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Fourteenth Week in Ordinary Time

Gen. 46:1-7, 28-30 & Mt. 10:16-23.

The story of Joseph reveals God's plan at work in today's first reading. When Jacob realised that his son was still alive he set out for Egypt despite his advance age to see him again. It was a meeting filled with tears of joy and, because Joseph enjoyed such good favour with Pharaoh, he was able to bring his whole family with him.

This event accounts for the presence of the lsraelites in Egypt. It would later seem to have been an unfortunate move for them because when a new Pharaoh, who did not know Joseph, came to power the lsraelites no longer enjoyed royal favour. In fact they were deprived of their social status and put to work as slaves. But God's plan was still at work.

In His wisdom He saw this purifying experience as necessary for the lsraelites as a preparation for the extraordinary experience of the Exodus. Previous to the Egyptian sojourn, they were a nomadic people with no sense of identity. By means of the Exodus God formed them into His own special people and through Moses, the leader of the Exodus, He made His covenant with them.

The authors of the Bible, inspired by God, saw the meaning of these events only after they had taken place. It was spiritual hindsight. The meaning of our individual lives may seem vague at times. We do not yet have the benefit of hindsight, but we do have the gift of faith. In faith we must believe that God is forming and shaping our lives according to His wisdom and love as surely as He did for the lsraelites.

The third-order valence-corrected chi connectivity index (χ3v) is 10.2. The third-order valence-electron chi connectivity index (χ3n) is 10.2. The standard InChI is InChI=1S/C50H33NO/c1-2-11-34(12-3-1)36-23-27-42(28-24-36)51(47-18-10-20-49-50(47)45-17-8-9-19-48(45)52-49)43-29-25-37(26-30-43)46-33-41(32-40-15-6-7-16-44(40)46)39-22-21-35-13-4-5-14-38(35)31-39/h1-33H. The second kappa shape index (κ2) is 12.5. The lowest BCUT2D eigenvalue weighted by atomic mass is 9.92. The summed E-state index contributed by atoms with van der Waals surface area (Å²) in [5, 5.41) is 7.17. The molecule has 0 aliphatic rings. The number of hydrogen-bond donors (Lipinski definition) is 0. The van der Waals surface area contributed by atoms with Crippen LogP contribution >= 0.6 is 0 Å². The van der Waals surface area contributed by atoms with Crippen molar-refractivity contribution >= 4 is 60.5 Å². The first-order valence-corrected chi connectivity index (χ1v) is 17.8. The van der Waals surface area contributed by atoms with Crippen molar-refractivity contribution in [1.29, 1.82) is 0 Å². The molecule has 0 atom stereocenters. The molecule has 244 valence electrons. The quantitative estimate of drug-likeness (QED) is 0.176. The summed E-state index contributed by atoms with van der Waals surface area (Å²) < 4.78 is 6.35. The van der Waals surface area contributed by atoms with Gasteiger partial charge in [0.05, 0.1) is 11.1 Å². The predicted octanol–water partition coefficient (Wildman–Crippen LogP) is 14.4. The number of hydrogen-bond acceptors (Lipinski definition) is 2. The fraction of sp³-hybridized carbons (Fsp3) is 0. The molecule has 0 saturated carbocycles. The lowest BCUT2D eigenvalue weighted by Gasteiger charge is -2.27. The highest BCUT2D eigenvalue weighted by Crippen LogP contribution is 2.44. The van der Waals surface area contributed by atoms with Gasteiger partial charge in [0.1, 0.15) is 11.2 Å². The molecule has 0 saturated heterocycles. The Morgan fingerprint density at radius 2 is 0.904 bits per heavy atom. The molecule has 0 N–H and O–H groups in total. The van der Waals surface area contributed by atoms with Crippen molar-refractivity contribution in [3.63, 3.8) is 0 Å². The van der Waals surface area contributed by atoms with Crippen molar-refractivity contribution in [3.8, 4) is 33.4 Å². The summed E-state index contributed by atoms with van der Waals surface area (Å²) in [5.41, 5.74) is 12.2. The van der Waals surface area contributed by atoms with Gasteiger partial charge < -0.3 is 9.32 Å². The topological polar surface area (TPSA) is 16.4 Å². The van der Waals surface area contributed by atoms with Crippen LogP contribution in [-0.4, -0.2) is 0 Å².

Jesus continues His missionary theme in today's text from Matthew by telling the 72 disciples that they should expect to be persecuted. After 2,000 years His warnings are still relevant today. In some parts of the world Christians are being terribly persecuted, not only losing their homes and livelihood but also their lives. In our society persecution may not be violent, but it is subtle and equally relentless. Many people have turned away from the faith, regarding the Bible and the Church as outmoded and irrelevant. Yet some are still conscious of their need to find some kind of meaning in life despite being afraid of any commitment that challenges their lifestyle. Often the result is frustration and cynicism that tries to ignore the Gospel and, when confronted with it, reactions of ridicule and contempt.

None of this should come as a surprise. From the beginning of time Satan has waged war against us. Even Jesus was not spared his attacks warning us to expect the same, “If they persecuted Me, they will persecute you.” (Jn 15:20)

There is a touch of irony in Jesus' urging us to be as wise as serpents because, of course, the serpent used his wisdom to deceive Eve into doing evil; the time has come for us to use all our God-given gifts to do good and our response to persecution is to be as patient and courageous as Jesus praying like Him for those who persecute us (Matt. 5:44).

Heavenly Father, deliver us from our fear of opposition and ridicule. Grant us the courage to stand firm in the eternal truths of our faith and teach us to love those who would persecute You in us.

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